Uses of the Italian Verb Avere

To Feel Like, to Be Cold, Hungry, Scared, Right and Wrong: All in Avere

Arch of Constantine with the Colosseum in the background at sunrise, Rome, Lazio, Italy
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Besides being a foundational verb in its own right, the Italian verb avere, or "to have" in English, has a particularly important role in Italian as an auxiliary verb. This second-conjugation irregular verb facilitates—together with partner essere—all compound tenses of all modes of all verbs: avere for many transitive and intransitive verbs, and essere for reflexive verbs, verbs of movement, and many other intransitive verbs as well.

You would not be able to say that you ate a sandwich (ho mangiato un panino), you slept well (ho dormito bene!), you loved your dog (ho voluto molto bene al mio cane), or that you had hoped to learn Italian (avevo sperato di imparare l'italiano!) without the verb avere (together, of course, with past participles).

Here, though, we want to tell you about the other special ways in which the verb avere is fundamental to the expression of living in Italian.

Expressing a Feeling

Avere is used to express a series of important feelings, many of which are rendered in English with the verb "to be" or "to feel" and that are used very frequently.

At the top of the list is the expression of a desire to do something: avere voglia di, or non avere voglia di. For example: Ho voglia di mangiare una pizza (I feel like eating a pizza); non abbiamo voglia di andare al cinema (we don't feel like going to the movies); mia figlia non ha voglia di andare a scuola (my daughter doesn't feel like going to school). Avere voglia is subtly different from wanting or volere: a bit less resolved, more temporary and a bit capricious.

You also use avere to express your age: Ho dodici anni (I am 12 years old), or mia nonna ha cento anni (my grandmother is 100).

Here are the other most important ones:

Avere freddo to be cold Fuori ho freddo.  Outside I am cold. 
Avere caldo  to be hot  Dentro ho caldo.  Inside I am hot. 
Avere sete to be thirsty Ho sete!  I am thirsty!
Avere fame to be hungry Abbiamo fame!  We are hungry!
Avere paura di to be afraid Ho paura del buio.  I am afraid of the dark. 
Avere sonno to be sleepy I bambini hanno sonno.  The children are sleepy. 
Avere fretta  to be in a hurry Ho fretta: devo andare. I am in a hurry: I need to go.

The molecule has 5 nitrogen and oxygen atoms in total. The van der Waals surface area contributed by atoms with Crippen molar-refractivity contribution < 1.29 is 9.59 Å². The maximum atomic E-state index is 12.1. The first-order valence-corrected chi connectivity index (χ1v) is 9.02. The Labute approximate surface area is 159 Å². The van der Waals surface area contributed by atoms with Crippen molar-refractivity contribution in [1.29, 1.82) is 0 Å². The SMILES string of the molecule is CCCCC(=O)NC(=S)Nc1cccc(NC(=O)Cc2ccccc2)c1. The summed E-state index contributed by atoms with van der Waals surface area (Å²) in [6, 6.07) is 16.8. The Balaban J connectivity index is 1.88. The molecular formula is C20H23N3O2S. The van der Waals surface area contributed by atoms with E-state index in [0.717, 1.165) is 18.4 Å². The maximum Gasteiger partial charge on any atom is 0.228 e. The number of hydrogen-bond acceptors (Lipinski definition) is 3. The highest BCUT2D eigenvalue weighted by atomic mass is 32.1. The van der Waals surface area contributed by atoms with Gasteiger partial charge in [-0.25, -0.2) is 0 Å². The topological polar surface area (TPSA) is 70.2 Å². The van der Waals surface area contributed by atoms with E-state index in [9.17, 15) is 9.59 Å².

Avere bisogno di to be in need of  Ho bisogno di un dottore. I need a doctor. 
Avere torto  to be wrong Hai torto.  You are wrong. 
Avere ragione to be right Ho sempre ragione.  I am always right. 
Avere piacere di  to be pleased Ho piacere di vederti. I am pleased to see you.

Italian Idioms

Besides expressions of feeling, avere is used in a long list of idiomatic expressions, called locuzioni in Italian. Our trusty Italian dizionari are full of them. Here we do not cite the many that use avere literally and are similar to English ("to have in mind" or "to have a screw loose"), but this is a good sampling of the most interesting and frequently used:

avere del matto (del buono, del cattivo) to seem a bit crazy (or good, or bad)
avere l'aria di to seem (give off the air of)
avere la borsa piena to be rich (have a full purse)
avere caro to hold (something) dear
avere su (addosso) to have on (wear)
avere (or non avere) a che vedere to have something to do with 
avere nulla da spartire  to have nothing in common with somebody
avere a che dire  to have something to say
avere (or non avere) a che fare con to have something to do with something or somebody
avere a mente  to remember
avere a cuore  to hold dear
avere importanza  to be important
avere luogo to take place
avere inizio to begin
avere presente to picture something clearly in one's mind
avere (qualcuno) sulla bocca  to talk about someone often
avere per la testa  to have something in one's head 
avere da fare  to be busy
avere le madonne  to be in a bad mood 
avere l'acquolina in bocca  to salivate/to have a watering mouth
avere la meglio/la peggio to best/to lose
avere occhio to watch out/to have a good eye
avere le scatole piene  to be fed up
avere (qualcuno) sullo stomaco to dislike someone 
avere il diavolo addosso to be fidgety
avere (qualcosa) per le mani to be dealing with something 
avere cura di to take care of someone or something
averla a male  to be offended
avere in odio  to hate
avere un diavolo per capello  to be furious (to have a devil for each hair)

Non Ci Ho Voglia!

Avere is sometimes expressed in speaking as averci: You will hear people say, ci ho fame, or ci ho sonno, or ci ho voglia (spoken as if the ci and ho were connected through a soft h, like the English sound ch, though they are not, and in fact we know that ch is a hard sound like k). The ci is a pronominal particle on top of the already present noun. It is technically not correct but frequently said (though definitely not written).

Regional Uses: Tenere as Avere

A note about tenere in relation to avere: In Southern Italy tenere is often used in the place of avere. You hear people say, tengo due figli (I have two children) and even tengo fame (I am hungry), or tengo trent'anni (I am 30 years old). This is a widespread but regional use of the verb. The verb tenere means to hold, keep, maintain, hold onto.